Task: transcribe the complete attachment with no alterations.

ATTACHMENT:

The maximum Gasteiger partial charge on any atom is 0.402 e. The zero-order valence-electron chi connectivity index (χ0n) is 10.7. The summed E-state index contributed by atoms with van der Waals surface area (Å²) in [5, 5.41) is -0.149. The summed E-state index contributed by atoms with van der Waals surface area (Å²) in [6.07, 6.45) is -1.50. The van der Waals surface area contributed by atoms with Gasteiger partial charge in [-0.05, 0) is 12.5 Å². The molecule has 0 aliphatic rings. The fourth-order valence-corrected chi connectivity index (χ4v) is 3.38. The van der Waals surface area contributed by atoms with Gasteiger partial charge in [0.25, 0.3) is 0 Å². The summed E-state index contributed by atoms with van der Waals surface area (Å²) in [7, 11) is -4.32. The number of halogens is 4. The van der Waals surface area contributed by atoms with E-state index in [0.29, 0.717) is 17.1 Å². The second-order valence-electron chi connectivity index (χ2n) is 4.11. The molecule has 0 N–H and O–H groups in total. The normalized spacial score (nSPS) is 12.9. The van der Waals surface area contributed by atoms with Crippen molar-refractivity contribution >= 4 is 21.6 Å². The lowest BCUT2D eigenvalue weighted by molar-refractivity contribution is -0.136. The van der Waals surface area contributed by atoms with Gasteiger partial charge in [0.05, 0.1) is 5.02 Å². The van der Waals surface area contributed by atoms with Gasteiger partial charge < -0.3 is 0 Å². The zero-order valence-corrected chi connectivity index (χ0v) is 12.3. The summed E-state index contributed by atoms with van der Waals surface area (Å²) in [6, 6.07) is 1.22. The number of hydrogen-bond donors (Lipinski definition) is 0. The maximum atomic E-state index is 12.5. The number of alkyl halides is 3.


The maximum Gasteiger partial charge on any atom is 0.402 e. The zero-order valence-electron chi connectivity index (χ0n) is 10.7. The summed E-state index contributed by atoms with van der Waals surface area (Å²) in [5, 5.41) is -0.149. The summed E-state index contributed by atoms with van der Waals surface area (Å²) in [6.07, 6.45) is -1.50. The van der Waals surface area contributed by atoms with Gasteiger partial charge in [-0.05, 0) is 12.5 Å². The molecule has 0 aliphatic rings. The fourth-order valence-corrected chi connectivity index (χ4v) is 3.38. The van der Waals surface area contributed by atoms with Gasteiger partial charge in [0.25, 0.3) is 0 Å². The summed E-state index contributed by atoms with van der Waals surface area (Å²) in [7, 11) is -4.32. The number of halogens is 4. The van der Waals surface area contributed by atoms with E-state index in [0.29, 0.717) is 17.1 Å². The second-order valence-electron chi connectivity index (χ2n) is 4.11. The molecule has 0 N–H and O–H groups in total. The normalized spacial score (nSPS) is 12.9. The van der Waals surface area contributed by atoms with Crippen molar-refractivity contribution >= 4 is 21.6 Å². The lowest BCUT2D eigenvalue weighted by molar-refractivity contribution is -0.136. The van der Waals surface area contributed by atoms with Gasteiger partial charge in [0.05, 0.1) is 5.02 Å². The van der Waals surface area contributed by atoms with Gasteiger partial charge < -0.3 is 0 Å². The zero-order valence-corrected chi connectivity index (χ0v) is 12.3. The summed E-state index contributed by atoms with van der Waals surface area (Å²) in [6, 6.07) is 1.22. The number of hydrogen-bond donors (Lipinski definition) is 0. The maximum atomic E-state index is 12.5. The number of alkyl halides is 3.